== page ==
Dr. McLaughlin is also currently the Vice-Chair of the Citizens' Health Care Working Group and a Senior Associate Editor of Health Services Research. From 1993 to 2003 she was the Director of The Robert Wood Johnson Foundation's Scholars in Health Policy Research Program at Michigan. Her current research interests are focused on the uninsured, managed care, market competition, and employer and employee benefit choice.

Dr. McLaughlin has studied various health economics topics. She has published numerous articles on the impact of HMOs on market competition and health care costs, the determinants of small area variation in hospital utilization and costs, and issues surrounding the working uninsured. Recent publications include: “The Long-Term and Short-Term Effects of a Copayment Increase on the Utilization and Expenditures of Prescription Drugs,” in Inquiry, “Donated Care Programs: A Stopgap Measure or a Long-Run Alternative to Health Insurance?” in Journal of Health Care for the Poor and Underserved, “Quality and Employers' Choice of Health Plans,” in Journal of Health Economics, "Causes and Consequences of Lack of Health Insurance: Gaps in Our Knowledge," in Health Policy and the Uninsured , Urban Institute Press; "Who Walks Through the Door? The Effect of the Uninsured" in Health Affairs; "Medigap Premiums and Medicare HMO Enrollment" in Health Services Research; "The Who, What, and How of Managed Care," The Journal of Health Politics, Policy and Law; "Health Care Consumers: Choices and Constraints" in Medical Care Research and Review, "Competition, Quality of Care, and The Role of Consumers," in The Milbank Quarterly, and "The Demand for Health Insurance Coverage by Low-Income Workers: Can Reduced Premiums Achieve Full Coverage?," in Health Services Research.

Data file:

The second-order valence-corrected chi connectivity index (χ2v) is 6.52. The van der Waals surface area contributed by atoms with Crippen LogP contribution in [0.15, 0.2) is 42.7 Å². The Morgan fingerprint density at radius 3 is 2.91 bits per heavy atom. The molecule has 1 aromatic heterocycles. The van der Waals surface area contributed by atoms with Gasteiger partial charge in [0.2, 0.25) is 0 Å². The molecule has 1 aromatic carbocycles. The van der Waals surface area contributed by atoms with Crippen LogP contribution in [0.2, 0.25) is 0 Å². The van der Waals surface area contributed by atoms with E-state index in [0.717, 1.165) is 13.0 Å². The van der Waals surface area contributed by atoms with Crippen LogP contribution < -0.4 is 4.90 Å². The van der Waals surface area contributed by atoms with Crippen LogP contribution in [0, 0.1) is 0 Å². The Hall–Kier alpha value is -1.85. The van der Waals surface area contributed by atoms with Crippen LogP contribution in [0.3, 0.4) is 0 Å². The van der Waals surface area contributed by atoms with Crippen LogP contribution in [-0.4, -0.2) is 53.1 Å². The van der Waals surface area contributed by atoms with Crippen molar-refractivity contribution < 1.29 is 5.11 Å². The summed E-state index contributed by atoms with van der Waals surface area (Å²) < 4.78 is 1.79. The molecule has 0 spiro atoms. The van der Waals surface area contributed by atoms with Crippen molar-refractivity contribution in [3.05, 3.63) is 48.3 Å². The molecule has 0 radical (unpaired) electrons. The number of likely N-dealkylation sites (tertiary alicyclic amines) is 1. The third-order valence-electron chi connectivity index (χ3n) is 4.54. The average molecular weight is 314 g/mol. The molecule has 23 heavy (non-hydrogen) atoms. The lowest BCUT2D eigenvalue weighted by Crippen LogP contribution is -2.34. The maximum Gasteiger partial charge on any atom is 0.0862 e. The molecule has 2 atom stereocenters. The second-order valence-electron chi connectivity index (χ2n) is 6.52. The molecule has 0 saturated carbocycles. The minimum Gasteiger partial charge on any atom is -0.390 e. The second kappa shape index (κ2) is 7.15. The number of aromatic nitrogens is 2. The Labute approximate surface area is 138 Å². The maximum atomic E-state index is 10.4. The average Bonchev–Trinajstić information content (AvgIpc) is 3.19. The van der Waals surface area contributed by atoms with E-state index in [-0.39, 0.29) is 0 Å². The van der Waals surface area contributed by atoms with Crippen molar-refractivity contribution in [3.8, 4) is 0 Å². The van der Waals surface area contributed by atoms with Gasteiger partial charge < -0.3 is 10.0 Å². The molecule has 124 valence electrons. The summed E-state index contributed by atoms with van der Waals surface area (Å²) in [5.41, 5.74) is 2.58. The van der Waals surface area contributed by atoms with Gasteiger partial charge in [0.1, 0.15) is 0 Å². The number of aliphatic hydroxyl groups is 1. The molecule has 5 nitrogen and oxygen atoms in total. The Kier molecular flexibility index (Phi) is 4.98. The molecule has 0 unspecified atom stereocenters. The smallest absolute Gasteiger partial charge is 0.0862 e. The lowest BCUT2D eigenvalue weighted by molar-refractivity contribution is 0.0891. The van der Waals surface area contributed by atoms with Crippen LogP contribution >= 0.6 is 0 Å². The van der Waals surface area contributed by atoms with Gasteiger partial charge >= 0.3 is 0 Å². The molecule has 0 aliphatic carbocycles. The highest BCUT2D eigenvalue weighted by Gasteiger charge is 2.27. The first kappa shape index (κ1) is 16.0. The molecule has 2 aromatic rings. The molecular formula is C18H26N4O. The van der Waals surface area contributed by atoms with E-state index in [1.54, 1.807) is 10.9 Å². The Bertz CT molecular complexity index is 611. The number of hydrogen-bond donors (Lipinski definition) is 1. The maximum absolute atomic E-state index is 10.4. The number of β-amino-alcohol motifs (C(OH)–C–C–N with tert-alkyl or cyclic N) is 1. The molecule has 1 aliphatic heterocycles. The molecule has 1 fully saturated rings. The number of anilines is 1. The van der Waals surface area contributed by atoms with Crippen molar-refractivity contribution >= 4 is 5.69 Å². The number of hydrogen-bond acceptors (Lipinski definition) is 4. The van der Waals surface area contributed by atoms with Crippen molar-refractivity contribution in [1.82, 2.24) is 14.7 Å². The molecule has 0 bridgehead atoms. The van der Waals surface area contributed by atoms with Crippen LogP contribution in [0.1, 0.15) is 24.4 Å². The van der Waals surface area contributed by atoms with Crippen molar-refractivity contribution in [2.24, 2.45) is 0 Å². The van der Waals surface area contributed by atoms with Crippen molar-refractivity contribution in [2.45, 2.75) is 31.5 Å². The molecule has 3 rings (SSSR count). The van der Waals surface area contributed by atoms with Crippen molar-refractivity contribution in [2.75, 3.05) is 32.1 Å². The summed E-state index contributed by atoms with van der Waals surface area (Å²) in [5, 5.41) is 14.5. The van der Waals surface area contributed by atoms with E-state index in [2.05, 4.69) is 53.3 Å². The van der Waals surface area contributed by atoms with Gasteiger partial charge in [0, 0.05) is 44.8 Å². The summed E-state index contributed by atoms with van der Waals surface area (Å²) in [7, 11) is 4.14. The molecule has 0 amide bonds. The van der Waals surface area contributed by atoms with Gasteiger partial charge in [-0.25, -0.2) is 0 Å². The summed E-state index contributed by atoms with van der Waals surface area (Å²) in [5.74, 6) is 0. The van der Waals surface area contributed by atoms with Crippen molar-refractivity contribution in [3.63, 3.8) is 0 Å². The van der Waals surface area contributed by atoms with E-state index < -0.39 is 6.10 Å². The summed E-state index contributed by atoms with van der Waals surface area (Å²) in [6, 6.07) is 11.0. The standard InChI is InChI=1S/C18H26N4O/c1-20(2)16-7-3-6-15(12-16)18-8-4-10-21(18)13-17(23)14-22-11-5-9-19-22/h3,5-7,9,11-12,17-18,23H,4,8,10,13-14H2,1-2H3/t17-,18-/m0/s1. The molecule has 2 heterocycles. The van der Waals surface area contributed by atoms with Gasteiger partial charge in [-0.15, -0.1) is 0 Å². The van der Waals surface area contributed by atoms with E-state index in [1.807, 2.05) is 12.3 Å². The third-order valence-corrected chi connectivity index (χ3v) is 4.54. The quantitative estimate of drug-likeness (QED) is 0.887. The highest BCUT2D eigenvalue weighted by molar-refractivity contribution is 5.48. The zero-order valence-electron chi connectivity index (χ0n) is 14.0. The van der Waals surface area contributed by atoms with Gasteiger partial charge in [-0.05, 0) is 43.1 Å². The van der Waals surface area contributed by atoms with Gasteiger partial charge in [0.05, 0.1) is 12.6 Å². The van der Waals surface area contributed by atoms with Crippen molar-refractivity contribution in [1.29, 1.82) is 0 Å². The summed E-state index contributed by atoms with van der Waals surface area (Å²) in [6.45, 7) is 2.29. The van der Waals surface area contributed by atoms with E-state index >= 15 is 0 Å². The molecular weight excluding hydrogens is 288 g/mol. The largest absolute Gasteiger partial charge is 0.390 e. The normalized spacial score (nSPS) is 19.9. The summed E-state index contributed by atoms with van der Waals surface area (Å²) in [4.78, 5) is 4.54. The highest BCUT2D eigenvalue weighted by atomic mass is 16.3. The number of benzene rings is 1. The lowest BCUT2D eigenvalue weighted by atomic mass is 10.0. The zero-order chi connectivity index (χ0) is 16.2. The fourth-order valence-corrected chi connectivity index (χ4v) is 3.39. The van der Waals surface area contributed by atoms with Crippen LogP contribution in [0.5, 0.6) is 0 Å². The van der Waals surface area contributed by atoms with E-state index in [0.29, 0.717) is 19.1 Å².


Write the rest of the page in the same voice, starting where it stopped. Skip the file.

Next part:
Professor McLaughlin received her Ph.D. in economics from the University of Wisconsin.